Supplication, Republic, and Principate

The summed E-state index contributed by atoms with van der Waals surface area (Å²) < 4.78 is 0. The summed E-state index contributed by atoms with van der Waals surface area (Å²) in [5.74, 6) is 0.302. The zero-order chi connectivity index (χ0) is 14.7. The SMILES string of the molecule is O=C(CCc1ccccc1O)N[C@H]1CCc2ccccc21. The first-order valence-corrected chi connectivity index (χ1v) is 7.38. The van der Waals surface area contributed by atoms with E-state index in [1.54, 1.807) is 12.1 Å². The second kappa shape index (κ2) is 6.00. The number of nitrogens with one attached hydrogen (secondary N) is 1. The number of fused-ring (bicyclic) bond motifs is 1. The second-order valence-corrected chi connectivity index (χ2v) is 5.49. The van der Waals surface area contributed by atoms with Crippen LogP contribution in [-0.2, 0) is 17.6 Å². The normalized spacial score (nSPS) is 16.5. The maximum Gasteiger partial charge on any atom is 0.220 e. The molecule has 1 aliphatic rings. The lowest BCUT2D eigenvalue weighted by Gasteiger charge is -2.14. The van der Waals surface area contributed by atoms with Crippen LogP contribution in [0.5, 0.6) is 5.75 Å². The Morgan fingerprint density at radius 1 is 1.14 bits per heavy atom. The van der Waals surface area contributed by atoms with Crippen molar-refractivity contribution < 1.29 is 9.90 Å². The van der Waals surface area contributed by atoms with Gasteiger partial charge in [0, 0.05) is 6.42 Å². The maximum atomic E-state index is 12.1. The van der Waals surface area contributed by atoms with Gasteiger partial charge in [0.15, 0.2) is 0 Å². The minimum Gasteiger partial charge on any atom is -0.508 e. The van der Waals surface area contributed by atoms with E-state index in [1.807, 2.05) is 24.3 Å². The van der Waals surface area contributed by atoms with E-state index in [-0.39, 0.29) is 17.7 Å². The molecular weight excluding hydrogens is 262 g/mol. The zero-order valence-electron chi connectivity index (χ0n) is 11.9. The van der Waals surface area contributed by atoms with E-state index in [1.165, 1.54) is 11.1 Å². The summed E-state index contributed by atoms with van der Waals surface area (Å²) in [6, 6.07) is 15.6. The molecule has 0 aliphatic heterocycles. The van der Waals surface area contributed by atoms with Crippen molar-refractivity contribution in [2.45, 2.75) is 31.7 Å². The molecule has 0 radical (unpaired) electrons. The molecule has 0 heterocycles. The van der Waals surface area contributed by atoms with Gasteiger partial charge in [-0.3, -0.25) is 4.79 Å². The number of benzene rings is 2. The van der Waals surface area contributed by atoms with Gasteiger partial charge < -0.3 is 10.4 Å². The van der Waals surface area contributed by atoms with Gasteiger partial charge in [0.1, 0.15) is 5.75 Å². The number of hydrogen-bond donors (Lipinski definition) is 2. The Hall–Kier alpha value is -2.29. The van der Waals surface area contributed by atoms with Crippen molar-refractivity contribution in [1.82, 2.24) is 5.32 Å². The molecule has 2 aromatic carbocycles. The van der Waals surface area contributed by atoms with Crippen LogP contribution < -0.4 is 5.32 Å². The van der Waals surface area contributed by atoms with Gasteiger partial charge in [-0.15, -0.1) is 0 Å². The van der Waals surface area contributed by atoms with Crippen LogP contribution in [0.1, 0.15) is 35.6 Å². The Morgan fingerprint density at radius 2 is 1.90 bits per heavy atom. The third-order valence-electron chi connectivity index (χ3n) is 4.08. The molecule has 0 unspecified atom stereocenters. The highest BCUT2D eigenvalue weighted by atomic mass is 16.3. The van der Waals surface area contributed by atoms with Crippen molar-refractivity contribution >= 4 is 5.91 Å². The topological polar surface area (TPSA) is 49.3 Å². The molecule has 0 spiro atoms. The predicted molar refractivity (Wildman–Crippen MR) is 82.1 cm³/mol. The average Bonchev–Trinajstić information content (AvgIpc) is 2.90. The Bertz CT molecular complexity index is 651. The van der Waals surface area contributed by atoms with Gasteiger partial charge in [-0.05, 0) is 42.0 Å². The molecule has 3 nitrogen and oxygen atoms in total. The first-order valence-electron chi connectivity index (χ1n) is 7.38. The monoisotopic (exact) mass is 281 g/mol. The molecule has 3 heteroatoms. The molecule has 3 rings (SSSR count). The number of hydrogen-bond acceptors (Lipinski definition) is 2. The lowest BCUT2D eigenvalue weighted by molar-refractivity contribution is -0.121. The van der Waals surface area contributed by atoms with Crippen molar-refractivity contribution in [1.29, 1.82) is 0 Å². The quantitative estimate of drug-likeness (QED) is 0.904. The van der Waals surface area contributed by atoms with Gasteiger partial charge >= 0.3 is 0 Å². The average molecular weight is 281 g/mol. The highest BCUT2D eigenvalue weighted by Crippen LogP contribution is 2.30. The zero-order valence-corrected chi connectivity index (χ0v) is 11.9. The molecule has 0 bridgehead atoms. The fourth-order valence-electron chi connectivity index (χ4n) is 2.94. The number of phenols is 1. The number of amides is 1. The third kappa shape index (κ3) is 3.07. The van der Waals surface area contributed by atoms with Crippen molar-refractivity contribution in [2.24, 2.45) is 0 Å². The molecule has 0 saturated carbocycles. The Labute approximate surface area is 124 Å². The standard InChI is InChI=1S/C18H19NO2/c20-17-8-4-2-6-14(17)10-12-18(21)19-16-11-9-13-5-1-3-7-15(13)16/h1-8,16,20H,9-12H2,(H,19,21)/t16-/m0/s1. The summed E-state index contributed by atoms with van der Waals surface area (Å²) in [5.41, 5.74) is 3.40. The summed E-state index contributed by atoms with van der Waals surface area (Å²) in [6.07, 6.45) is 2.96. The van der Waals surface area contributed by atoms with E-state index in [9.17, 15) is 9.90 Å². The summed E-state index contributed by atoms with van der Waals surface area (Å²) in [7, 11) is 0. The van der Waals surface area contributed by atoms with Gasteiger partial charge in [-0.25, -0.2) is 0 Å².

This chapter shows how the Romans devise a more complex relation between supplication and the law, notably in court. Here again, supplication molds itself both to the political system and to moral and legal norms, notably the concept of mercy, almost entirely missing from Athenian supplication but crucial for Roman supplication in wartime. Meanwhile, magistrates and then emperors replace the courts and assemblies of Athens as the characteristic supplicandi. From the late Republic onwards, the Romans regulate and restrict supplication at temples, effectively replacing it with supplication at the emperor's statue — in other words, supplication to the chief magistrate. The Romans also use supplication as a form of appeal against mistaken verdicts and as a means of rectifying inadequate legislation.
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